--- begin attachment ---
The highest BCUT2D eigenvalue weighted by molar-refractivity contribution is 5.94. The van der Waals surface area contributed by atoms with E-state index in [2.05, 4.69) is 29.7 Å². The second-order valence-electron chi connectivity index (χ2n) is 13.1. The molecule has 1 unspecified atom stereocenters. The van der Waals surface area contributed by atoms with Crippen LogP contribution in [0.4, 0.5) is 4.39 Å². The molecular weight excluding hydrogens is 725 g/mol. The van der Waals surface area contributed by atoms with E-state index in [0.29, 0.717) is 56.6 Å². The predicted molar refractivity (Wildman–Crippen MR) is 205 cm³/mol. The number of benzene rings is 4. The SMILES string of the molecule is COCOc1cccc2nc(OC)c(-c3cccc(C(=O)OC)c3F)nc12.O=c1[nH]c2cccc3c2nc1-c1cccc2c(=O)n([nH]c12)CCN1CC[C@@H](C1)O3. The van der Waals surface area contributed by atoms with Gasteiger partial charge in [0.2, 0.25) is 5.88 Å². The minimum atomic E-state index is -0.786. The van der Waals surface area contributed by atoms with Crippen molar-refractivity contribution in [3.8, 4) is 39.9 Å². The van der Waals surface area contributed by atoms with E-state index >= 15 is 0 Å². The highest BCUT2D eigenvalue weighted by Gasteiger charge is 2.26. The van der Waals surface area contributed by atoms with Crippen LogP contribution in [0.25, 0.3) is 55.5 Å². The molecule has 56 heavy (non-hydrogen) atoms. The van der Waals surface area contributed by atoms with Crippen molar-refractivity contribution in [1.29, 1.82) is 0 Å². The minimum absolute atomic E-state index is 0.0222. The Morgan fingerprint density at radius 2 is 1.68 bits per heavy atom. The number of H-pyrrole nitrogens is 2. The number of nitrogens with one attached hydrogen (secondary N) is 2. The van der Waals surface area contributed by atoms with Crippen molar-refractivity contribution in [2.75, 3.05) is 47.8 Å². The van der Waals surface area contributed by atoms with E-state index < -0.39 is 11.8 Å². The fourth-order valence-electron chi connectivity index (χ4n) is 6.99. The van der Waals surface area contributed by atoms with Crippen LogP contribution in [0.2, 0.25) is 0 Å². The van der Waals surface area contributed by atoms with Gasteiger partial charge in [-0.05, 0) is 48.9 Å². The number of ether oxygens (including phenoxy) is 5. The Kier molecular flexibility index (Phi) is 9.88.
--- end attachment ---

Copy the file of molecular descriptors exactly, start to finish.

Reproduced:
The highest BCUT2D eigenvalue weighted by molar-refractivity contribution is 5.94. The van der Waals surface area contributed by atoms with E-state index in [2.05, 4.69) is 29.7 Å². The second-order valence-electron chi connectivity index (χ2n) is 13.1. The molecule has 1 unspecified atom stereocenters. The van der Waals surface area contributed by atoms with Crippen LogP contribution in [0.4, 0.5) is 4.39 Å². The molecular weight excluding hydrogens is 725 g/mol. The van der Waals surface area contributed by atoms with E-state index in [0.29, 0.717) is 56.6 Å². The predicted molar refractivity (Wildman–Crippen MR) is 205 cm³/mol. The number of benzene rings is 4. The SMILES string of the molecule is COCOc1cccc2nc(OC)c(-c3cccc(C(=O)OC)c3F)nc12.O=c1[nH]c2cccc3c2nc1-c1cccc2c(=O)n([nH]c12)CCN1CC[C@@H](C1)O3. The van der Waals surface area contributed by atoms with Gasteiger partial charge in [0.2, 0.25) is 5.88 Å². The minimum atomic E-state index is -0.786. The van der Waals surface area contributed by atoms with Crippen molar-refractivity contribution in [3.8, 4) is 39.9 Å². The van der Waals surface area contributed by atoms with E-state index >= 15 is 0 Å². The highest BCUT2D eigenvalue weighted by Gasteiger charge is 2.26. The van der Waals surface area contributed by atoms with Crippen LogP contribution in [0.25, 0.3) is 55.5 Å². The molecule has 56 heavy (non-hydrogen) atoms. The van der Waals surface area contributed by atoms with Crippen molar-refractivity contribution in [1.29, 1.82) is 0 Å². The minimum absolute atomic E-state index is 0.0222. The Morgan fingerprint density at radius 2 is 1.68 bits per heavy atom. The number of H-pyrrole nitrogens is 2. The number of nitrogens with one attached hydrogen (secondary N) is 2. The van der Waals surface area contributed by atoms with Crippen molar-refractivity contribution in [2.75, 3.05) is 47.8 Å². The van der Waals surface area contributed by atoms with E-state index < -0.39 is 11.8 Å². The fourth-order valence-electron chi connectivity index (χ4n) is 6.99. The van der Waals surface area contributed by atoms with Crippen LogP contribution in [0.2, 0.25) is 0 Å². The van der Waals surface area contributed by atoms with Gasteiger partial charge in [-0.05, 0) is 48.9 Å². The number of ether oxygens (including phenoxy) is 5. The Kier molecular flexibility index (Phi) is 9.88.